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01.12.2016 | Research article | Ausgabe 1/2016 Open Access

BMC Infectious Diseases 1/2016

Does online dating lead to higher sexual risk behaviour? A cross-sectional study among MSM in Amsterdam, the Netherlands

Zeitschrift:
BMC Infectious Diseases > Ausgabe 1/2016
Autoren:
Titia Heijman, Ineke Stolte, Ronald Geskus, Amy Matser, Udi Davidovich, Maria Xiridou, Maarten Schim van der Loeff
Wichtige Hinweise

Electronic supplementary material

The online version of this article (doi:10.​1186/​s12879-016-1637-5) contains supplementary material, which is available to authorized users.

Abstract

Background

Men having sex with men (MSM) frequently use the Internet to find sex partners. We examined the association between unprotected anal intercourse (UAI) with partners dated online and with partners dated offline (met elsewhere), and examined whether differences can be explained by self-perceived HIV status of the index and knowledge of partnership characteristics.

Methods

MSM were recruited at the Sexually Transmitted Infections Clinic in Amsterdam, in 2008–2009. Participants completed a questionnaire concerning sexual behaviour. Only men reporting both online and offline casual sex partners were included. We assessed the association between online/offline partner dating and UAI, using random-effects logistic regression analysis.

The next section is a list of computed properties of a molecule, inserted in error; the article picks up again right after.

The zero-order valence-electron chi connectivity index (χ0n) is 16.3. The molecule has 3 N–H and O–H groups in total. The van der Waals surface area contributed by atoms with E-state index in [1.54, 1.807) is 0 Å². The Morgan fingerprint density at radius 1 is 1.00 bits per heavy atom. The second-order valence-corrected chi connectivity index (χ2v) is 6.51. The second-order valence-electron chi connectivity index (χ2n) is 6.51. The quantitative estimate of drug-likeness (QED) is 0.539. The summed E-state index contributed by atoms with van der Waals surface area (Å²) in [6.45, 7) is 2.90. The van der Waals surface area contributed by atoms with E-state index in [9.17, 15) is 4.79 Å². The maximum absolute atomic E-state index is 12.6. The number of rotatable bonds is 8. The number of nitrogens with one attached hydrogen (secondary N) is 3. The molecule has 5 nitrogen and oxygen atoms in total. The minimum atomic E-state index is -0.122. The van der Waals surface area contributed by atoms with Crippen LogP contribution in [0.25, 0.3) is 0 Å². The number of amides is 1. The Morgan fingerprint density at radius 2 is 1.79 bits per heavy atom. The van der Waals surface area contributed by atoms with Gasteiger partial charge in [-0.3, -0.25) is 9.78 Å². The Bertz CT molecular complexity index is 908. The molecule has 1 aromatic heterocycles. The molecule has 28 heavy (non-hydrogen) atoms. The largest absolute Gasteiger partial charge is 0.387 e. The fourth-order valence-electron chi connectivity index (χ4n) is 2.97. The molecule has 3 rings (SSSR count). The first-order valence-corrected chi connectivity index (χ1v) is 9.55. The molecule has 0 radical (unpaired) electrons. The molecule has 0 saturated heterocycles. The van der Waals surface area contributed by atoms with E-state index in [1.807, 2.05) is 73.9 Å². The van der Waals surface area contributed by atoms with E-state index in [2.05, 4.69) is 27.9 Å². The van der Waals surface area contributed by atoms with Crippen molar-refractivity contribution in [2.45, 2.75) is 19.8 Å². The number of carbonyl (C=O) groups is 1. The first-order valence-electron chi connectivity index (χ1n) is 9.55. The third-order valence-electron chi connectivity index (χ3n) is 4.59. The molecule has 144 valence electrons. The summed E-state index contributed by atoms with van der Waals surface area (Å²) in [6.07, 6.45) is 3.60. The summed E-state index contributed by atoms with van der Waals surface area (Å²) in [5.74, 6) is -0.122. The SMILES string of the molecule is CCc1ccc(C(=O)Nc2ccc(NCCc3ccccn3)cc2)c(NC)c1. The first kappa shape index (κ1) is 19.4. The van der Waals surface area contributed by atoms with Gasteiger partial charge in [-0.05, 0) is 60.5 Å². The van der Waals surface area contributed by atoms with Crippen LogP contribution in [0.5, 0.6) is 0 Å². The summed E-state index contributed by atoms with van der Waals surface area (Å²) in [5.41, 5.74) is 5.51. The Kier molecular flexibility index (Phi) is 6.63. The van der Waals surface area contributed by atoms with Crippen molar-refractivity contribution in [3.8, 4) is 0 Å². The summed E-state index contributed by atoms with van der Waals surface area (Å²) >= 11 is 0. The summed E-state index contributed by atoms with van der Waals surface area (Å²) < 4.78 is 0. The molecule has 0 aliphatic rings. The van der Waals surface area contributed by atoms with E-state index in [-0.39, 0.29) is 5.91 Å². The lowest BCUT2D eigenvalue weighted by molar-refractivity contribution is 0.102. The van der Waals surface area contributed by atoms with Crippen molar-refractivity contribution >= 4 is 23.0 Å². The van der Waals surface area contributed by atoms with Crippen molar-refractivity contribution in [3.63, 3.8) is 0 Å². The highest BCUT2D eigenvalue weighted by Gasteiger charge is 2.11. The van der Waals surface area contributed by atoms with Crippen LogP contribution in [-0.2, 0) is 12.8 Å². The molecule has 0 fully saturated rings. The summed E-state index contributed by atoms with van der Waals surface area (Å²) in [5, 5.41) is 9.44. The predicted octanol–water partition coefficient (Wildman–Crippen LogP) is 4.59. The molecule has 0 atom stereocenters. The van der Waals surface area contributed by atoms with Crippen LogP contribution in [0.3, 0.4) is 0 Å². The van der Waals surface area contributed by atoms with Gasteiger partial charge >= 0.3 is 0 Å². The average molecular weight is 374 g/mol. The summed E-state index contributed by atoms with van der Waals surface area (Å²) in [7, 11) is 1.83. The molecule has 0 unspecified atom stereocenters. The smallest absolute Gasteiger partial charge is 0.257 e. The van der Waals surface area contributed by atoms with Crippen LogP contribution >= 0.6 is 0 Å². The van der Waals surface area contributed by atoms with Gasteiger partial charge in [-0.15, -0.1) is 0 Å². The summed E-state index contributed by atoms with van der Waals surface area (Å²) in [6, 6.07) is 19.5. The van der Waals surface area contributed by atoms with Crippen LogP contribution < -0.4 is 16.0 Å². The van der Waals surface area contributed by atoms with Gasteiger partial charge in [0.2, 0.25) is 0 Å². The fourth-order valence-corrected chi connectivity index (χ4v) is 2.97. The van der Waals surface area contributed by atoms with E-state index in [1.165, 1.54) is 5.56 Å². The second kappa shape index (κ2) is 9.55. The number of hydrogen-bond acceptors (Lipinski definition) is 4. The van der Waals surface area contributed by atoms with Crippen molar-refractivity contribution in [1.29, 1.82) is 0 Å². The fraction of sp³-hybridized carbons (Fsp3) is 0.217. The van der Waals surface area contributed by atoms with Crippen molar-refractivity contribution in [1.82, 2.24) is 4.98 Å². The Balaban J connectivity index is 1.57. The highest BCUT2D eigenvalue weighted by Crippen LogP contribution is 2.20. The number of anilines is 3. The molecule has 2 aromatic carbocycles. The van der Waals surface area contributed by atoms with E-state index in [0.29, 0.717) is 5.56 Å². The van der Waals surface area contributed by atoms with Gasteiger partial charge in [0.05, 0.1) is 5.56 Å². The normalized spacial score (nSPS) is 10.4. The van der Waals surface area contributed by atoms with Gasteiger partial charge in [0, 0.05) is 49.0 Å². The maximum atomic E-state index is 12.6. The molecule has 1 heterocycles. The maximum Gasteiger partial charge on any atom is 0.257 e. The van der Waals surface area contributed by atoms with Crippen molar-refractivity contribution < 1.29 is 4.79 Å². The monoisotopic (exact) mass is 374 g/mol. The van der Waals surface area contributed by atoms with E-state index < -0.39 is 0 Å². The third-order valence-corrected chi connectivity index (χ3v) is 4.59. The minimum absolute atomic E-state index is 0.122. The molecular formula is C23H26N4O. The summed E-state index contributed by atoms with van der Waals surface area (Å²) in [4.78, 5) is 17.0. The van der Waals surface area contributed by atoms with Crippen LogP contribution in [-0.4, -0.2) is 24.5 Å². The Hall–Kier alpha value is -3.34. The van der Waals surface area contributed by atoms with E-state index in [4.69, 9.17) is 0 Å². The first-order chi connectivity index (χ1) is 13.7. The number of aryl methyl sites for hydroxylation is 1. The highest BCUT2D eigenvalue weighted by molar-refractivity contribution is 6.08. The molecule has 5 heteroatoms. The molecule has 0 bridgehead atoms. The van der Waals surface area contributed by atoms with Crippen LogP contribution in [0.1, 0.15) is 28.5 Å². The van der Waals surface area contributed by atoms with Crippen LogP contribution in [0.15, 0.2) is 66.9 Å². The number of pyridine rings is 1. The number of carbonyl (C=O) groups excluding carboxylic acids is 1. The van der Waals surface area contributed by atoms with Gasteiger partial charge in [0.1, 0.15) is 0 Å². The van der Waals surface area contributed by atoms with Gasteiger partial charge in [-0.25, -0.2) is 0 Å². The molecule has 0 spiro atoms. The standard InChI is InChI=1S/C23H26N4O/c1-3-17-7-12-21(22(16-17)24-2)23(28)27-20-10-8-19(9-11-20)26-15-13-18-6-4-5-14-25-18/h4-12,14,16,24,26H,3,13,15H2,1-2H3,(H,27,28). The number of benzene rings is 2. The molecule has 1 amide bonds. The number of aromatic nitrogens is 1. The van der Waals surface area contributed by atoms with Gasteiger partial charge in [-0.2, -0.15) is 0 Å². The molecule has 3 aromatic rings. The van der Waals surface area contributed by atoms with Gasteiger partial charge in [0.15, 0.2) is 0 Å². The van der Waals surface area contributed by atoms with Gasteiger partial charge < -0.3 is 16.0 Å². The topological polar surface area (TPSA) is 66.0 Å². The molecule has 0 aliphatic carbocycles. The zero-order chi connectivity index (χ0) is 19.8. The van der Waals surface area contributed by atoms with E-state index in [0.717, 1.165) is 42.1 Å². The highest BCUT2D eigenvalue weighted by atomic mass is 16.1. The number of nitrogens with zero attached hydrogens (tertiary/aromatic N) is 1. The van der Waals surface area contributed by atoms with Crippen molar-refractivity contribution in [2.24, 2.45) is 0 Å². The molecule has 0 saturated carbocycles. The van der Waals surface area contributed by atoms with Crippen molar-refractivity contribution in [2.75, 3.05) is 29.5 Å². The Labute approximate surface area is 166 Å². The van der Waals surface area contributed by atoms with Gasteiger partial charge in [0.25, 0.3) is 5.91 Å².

Results

Five hundred seventy-seven men (351 HIV-negative, 153 HIV-positive, and 73 HIV-unaware) reported UAI in 26 % of 878 online, and 23 % of 903 offline casual partnerships. The crude OR of online dating for UAI was 1.36 (95 % CI 1.03–1.81). HIV-positive men were more likely to report UAI than HIV-negative men (49 % vs. 28 % of partnerships). Adjusted for demographic characteristics, online dating had no significant effect on UAI among HIV-negative and HIV status-unaware men, but HIV-positive men were more likely to have UAI with online partners (aOR = 1.65 [95 % CI 1.05–2.57]). After correction for partner and partnership characteristics the effect of online/offline dating on UAI among HIV-positive MSM was reduced and no longer significant.

Conclusions

Online dating was not significantly associated with UAI among HIV-negative MSM. HIV-positive MSM were more likely to practise UAI with partners dated online; however, after correction for partner and partnership characteristics, online partnership acquisition was not associated with a significantly increased risk of UAI.
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